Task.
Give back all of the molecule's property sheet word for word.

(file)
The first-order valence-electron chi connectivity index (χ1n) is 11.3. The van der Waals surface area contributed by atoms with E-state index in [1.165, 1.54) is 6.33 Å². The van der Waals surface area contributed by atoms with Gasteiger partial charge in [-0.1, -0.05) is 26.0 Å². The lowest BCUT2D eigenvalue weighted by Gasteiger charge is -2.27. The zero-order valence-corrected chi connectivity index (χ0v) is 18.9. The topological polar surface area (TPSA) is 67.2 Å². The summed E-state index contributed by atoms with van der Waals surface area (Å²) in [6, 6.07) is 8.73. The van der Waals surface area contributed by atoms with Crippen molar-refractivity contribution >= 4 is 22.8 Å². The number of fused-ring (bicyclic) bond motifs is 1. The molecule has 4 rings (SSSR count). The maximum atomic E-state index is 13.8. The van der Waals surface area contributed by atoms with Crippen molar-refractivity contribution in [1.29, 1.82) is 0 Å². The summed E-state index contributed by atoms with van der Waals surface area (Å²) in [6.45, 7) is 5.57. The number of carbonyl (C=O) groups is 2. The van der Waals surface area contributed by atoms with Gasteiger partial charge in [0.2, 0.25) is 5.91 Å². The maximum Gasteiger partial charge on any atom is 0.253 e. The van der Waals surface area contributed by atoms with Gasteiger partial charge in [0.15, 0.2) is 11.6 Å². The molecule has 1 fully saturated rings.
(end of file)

The first-order valence-electron chi connectivity index (χ1n) is 11.3. The van der Waals surface area contributed by atoms with E-state index in [1.165, 1.54) is 6.33 Å². The van der Waals surface area contributed by atoms with Gasteiger partial charge in [-0.1, -0.05) is 26.0 Å². The lowest BCUT2D eigenvalue weighted by Gasteiger charge is -2.27. The zero-order valence-corrected chi connectivity index (χ0v) is 18.9. The topological polar surface area (TPSA) is 67.2 Å². The summed E-state index contributed by atoms with van der Waals surface area (Å²) in [6, 6.07) is 8.73. The van der Waals surface area contributed by atoms with Crippen molar-refractivity contribution >= 4 is 22.8 Å². The number of fused-ring (bicyclic) bond motifs is 1. The molecule has 4 rings (SSSR count). The maximum atomic E-state index is 13.8. The van der Waals surface area contributed by atoms with Crippen molar-refractivity contribution in [1.29, 1.82) is 0 Å². The summed E-state index contributed by atoms with van der Waals surface area (Å²) in [6.45, 7) is 5.57. The number of carbonyl (C=O) groups is 2. The van der Waals surface area contributed by atoms with Gasteiger partial charge in [0.2, 0.25) is 5.91 Å². The maximum Gasteiger partial charge on any atom is 0.253 e. The van der Waals surface area contributed by atoms with Gasteiger partial charge in [0.15, 0.2) is 11.6 Å². The molecule has 1 fully saturated rings.